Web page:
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Il is (almost) always somebody else’s fault

Di Antonio Caneva, 7 aprile 2016

I was in a meeting with my co-workers when the postman delivered a registered letter, a large envelope from the Municipality.
Being curious, I promptly opened it and found a fine for a road offence and the request to identify the driver, for the attribution of penalty points on the driver’s licence.
“Never mind!”, said one of the meeting participants, “Just state that your wife was at the wheel: she hardly ever uses the car”. I did not do it, I am convinced that if you make a mistake you have to take responsibility for it.
Recently, I spoke to some Atahotels employees and a manager told me “I felt bad about what you wrote: it almost seemed that it was our fault, and not Empam’s, the property owner’s, that we suddenly had to close down the Executive Hotel in Milan and you could not hold your TFP Summit event there”.
We could make a number of considerations, not least that they did anyhow confirm the soccer transfer market event, which was more important for the company (for fear of penalties?), even though it was to be held during the announced closing days. Our event was scheduled for 5th February, and the hotel had to be turned over to the ownership on the 15th; the advance payment for the meeting rooms had been requested (and effected) only a few days before. And so on and so forth, but what I find most annoying is that the fault should always be somebody else’s, not the people who made a commitment and signed an agreement, always somebody else!
In Berlin, checking out of the NH Mitte, I paid the extras and, as I was leaving for the fair, I inadvertently forgot to ask for an invoice for these and for the advance payment of the room. Later on I realised my mistake, and when I went back to collect my luggage I asked the young lady at the desk whether it was still possible to receive the invoices. A senior employee reluctantly came to search among the morning’s receipts, and grumblingly rebuked me for not having requested them immediately. I had already apologised, but at this point I could not help considering the hotel’s shortcomings: the check-out clerk was certainly inexperienced, and was careful not to inquire if I needed an invoice, only too happy to get rid of me quickly. The fact that a hotel utilises personnel that is not adequately prepared (in order to save money?) cannot certainly be blamed on the customer, however absent-minded. A confirmation of this statement can also be found in booking.com, in the comments posted by other people who stayed in this hotel recently. Let me report two of them: (9 February) “…… at the reception desk, with the exception of a male assistant, they utilise very young, kind and friendly girls who are totally inexperienced”; ( 21 March) ” ….. the lack of politeness and helpfulness of the front-office staff. In particular, a receptionist on the day of departure, who insisted on requesting that I pay the bill which had already been paid in advance through booking.com; her rudeness and insistence were truly unpleasant”. If they receive two comments of this type on the same topic in such a short period, maybe they should ask themselves a question; but, of course, they would need to be willing to do so, and not just refuse to take responsibility.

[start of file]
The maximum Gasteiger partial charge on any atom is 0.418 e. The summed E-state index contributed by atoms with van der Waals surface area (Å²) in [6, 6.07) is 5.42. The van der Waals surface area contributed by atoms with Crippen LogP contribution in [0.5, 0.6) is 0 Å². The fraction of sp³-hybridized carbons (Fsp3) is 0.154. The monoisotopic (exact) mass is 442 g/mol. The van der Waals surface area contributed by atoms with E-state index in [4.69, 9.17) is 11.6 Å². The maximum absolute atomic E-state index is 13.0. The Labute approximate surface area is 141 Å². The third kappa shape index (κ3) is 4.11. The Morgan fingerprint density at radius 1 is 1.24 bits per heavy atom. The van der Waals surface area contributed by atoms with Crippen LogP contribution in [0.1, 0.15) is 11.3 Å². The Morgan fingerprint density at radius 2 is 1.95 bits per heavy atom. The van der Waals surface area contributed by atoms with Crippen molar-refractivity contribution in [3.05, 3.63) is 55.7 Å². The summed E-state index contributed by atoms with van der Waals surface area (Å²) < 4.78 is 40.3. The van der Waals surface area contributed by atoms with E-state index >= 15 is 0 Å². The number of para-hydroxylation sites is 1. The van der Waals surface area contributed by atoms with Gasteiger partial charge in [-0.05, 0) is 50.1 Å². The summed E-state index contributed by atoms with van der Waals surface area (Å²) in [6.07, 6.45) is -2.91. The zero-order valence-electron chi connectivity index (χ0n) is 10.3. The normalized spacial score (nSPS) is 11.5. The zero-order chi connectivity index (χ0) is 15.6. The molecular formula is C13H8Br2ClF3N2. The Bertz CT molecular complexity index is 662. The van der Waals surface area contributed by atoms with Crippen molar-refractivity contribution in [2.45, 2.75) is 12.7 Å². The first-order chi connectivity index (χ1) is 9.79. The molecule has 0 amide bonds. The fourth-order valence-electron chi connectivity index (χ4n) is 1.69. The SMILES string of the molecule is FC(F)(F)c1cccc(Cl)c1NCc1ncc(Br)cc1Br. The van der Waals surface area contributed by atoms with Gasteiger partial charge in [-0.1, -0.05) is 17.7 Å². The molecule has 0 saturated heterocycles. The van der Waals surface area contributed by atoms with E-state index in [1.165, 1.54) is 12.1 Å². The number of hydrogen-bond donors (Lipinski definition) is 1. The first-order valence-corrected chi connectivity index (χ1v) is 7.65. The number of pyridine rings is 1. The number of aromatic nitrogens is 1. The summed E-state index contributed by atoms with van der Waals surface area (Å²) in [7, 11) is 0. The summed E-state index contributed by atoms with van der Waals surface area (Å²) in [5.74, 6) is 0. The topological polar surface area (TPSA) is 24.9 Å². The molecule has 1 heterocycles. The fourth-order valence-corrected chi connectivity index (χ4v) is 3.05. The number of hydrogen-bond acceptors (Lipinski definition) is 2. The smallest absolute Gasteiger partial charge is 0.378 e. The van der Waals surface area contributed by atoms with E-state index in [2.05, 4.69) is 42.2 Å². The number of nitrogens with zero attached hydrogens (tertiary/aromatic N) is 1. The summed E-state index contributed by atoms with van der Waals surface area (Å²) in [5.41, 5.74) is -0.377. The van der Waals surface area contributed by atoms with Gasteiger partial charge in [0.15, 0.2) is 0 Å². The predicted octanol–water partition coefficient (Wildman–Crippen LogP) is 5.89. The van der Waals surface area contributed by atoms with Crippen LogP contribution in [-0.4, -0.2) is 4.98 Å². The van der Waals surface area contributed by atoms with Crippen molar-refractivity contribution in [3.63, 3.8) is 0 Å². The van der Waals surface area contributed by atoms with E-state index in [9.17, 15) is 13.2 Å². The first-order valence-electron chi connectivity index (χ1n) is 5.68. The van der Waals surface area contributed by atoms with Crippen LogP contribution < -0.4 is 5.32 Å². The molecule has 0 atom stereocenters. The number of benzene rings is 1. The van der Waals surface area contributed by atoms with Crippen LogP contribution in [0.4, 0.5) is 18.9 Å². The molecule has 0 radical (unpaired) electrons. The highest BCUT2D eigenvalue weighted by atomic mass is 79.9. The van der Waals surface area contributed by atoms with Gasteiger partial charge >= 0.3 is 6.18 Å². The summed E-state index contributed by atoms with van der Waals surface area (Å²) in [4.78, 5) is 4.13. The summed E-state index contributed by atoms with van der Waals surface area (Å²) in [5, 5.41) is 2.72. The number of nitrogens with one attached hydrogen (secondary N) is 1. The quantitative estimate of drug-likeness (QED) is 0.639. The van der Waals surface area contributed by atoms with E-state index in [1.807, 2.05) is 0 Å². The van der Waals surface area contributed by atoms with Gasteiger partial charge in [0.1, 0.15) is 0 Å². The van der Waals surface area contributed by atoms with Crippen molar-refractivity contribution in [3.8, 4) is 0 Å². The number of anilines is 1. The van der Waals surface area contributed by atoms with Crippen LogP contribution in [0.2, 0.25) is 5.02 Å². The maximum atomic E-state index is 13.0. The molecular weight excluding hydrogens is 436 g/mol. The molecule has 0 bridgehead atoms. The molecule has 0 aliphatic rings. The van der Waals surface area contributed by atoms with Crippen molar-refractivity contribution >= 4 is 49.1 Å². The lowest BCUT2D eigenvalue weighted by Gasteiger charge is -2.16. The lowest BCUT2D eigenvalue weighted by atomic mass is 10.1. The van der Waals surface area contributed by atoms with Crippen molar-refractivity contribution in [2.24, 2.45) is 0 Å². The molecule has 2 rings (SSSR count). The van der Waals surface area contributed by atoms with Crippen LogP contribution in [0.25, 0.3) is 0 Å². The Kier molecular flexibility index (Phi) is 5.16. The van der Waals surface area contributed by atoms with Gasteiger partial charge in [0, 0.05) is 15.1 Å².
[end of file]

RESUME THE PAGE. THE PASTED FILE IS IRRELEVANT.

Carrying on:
Once again, it is somebody else’s fault. It is not a matter of latitude: bad behaviours spread out, in a world that, alas, tends to conform to lower standards.

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